Trialling open educational resources for technology-supported teacher professional development in rural Zimbabwe

Resource type
Journal Article
Authors/contributors
Title
Trialling open educational resources for technology-supported teacher professional development in rural Zimbabwe
Abstract
This study reports on the adaptation and outcomes of a teacher professional development (TPD) programme in a rural Zimbabwean secondary school. The programme incorporated Open Educational Resources (OER), specifically OER4school materials, that were provided via tablet computers for teachers and students. A mixed-methods case study was employed to explore teachers’ perceptions, knowledge, experiences of interactive learning and teaching in relation to this TPD, as well as their perceptions and experiences of the role and value of using technology to support student learning. Video data from structured lesson observations were triangulated with teacher post-lesson interviews and thematically coded. The interviews indicated that all teachers demonstrated a change in mindset and a clear understanding of interactive teaching methods. However, the structured observations revealed that only half of the teachers were using these interactive methods. Teachers also emphasised the value of OER and tablet technologies in improving lesson planning and making classroom learning more authentic. The use of technology, as both a TPD medium and as a classroom tool, showed potential to enhance the quality of TPD and teacher quality. Yet more specific teacher development to support the interactive use of technology within the classroom would be beneficial.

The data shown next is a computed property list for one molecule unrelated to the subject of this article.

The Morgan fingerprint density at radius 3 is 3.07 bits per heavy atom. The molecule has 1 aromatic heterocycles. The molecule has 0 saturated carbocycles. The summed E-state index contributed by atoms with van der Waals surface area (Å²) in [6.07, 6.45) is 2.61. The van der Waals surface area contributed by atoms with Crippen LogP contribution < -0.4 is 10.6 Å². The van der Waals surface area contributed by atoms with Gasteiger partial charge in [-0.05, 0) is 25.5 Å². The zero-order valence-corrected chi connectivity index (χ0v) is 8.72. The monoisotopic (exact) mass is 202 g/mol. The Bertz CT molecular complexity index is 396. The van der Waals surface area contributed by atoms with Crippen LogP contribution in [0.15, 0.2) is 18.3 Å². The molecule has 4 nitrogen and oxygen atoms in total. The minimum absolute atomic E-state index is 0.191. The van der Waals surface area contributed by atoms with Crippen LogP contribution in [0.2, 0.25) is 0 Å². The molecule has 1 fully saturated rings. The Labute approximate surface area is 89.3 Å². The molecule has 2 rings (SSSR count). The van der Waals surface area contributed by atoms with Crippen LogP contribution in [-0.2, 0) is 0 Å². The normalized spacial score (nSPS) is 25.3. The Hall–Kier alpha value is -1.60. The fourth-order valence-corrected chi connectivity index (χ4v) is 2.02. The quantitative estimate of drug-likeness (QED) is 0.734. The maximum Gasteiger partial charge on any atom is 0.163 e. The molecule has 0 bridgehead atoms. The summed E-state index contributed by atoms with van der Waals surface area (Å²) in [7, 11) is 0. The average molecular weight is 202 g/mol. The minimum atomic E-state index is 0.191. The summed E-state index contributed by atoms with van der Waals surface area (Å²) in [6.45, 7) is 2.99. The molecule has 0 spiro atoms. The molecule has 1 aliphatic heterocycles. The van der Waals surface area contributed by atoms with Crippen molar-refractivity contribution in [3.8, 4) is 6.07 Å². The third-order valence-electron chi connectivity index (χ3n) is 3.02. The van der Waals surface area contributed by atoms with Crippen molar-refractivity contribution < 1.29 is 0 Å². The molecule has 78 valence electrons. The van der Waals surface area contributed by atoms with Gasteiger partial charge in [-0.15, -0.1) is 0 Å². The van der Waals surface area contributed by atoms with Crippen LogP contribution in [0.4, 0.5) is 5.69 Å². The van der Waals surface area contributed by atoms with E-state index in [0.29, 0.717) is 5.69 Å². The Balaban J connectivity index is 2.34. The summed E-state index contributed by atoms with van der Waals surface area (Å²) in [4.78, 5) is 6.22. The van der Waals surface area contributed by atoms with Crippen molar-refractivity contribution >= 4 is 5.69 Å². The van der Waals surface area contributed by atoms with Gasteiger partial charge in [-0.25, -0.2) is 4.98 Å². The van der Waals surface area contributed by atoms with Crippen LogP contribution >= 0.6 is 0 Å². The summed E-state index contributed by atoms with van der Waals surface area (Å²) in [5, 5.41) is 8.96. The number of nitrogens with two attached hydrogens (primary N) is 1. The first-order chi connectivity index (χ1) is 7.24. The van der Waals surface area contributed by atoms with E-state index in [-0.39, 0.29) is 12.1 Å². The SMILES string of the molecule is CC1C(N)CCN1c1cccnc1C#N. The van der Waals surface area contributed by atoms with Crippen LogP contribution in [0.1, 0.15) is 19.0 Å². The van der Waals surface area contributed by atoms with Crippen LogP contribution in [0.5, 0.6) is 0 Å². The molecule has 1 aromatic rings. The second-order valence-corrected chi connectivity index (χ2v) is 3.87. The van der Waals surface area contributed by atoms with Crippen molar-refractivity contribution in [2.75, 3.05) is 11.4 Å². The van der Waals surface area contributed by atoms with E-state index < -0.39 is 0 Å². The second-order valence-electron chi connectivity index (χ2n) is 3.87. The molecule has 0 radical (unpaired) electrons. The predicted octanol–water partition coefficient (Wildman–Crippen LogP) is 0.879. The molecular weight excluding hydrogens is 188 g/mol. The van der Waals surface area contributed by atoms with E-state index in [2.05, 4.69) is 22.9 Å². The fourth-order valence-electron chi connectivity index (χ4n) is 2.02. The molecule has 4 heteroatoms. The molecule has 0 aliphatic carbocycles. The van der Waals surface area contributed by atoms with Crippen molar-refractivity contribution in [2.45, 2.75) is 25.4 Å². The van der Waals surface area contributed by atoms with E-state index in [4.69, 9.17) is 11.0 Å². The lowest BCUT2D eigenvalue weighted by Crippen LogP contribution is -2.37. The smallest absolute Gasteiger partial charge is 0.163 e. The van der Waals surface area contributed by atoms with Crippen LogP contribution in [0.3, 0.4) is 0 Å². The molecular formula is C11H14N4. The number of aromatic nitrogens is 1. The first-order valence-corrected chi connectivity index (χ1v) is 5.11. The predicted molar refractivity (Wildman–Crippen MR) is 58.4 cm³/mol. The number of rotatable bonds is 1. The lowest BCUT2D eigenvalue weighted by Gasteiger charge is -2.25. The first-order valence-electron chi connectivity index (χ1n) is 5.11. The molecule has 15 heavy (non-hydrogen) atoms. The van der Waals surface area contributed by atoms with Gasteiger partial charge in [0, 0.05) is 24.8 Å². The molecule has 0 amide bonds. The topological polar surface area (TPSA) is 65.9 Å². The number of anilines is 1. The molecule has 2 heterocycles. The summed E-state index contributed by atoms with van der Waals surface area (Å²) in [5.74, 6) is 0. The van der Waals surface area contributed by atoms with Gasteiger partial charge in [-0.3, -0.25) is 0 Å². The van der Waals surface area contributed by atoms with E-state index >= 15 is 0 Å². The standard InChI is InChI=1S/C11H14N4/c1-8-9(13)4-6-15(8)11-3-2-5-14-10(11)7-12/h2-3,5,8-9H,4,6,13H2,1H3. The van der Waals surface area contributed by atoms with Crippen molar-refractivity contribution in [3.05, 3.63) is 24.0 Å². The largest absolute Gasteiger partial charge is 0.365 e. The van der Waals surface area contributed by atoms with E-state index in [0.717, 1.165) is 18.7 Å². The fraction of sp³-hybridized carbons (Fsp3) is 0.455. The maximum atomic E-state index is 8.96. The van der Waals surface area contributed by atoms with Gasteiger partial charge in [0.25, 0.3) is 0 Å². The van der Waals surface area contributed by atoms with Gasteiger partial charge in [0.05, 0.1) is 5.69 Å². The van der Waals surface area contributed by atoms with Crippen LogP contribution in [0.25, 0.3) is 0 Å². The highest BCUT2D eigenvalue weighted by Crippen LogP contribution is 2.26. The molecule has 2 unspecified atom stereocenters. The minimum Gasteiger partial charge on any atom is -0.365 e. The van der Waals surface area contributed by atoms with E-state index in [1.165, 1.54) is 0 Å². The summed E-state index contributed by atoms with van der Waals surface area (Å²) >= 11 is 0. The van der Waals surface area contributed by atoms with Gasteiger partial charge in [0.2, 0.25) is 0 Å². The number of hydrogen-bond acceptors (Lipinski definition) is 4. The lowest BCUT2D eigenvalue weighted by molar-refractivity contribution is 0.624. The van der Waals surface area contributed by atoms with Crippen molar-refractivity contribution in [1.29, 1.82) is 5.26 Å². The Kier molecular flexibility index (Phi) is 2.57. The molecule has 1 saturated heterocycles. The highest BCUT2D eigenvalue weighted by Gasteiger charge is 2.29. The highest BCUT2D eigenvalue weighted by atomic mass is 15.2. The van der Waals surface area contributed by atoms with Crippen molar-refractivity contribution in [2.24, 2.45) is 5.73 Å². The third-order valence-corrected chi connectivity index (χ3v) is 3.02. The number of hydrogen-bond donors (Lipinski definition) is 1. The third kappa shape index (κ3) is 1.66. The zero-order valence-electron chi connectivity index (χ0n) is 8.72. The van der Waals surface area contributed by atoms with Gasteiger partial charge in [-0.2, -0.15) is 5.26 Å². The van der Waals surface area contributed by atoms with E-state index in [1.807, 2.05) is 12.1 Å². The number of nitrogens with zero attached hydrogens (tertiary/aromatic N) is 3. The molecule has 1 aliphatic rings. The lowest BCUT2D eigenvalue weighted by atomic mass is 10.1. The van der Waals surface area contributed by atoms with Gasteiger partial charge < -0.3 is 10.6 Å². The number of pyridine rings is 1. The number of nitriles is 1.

Publication
Research Papers in Education
Volume
0
Issue
0
Pages
1-25
Date
2022-02-08
ISSN
0267-1522
Accessed
05/07/2022, 16:32
Library Catalog
Taylor and Francis+NEJM
Extra
Publisher: Routledge _eprint: https://doi.org/10.1080/02671522.2022.2034925
Citation
Walker, H., Hennessy, S., & Pimmer, C. (2022). Trialling open educational resources for technology-supported teacher professional development in rural Zimbabwe. Research Papers in Education, 0(0), 1–25. https://doi.org/10.1080/02671522.2022.2034925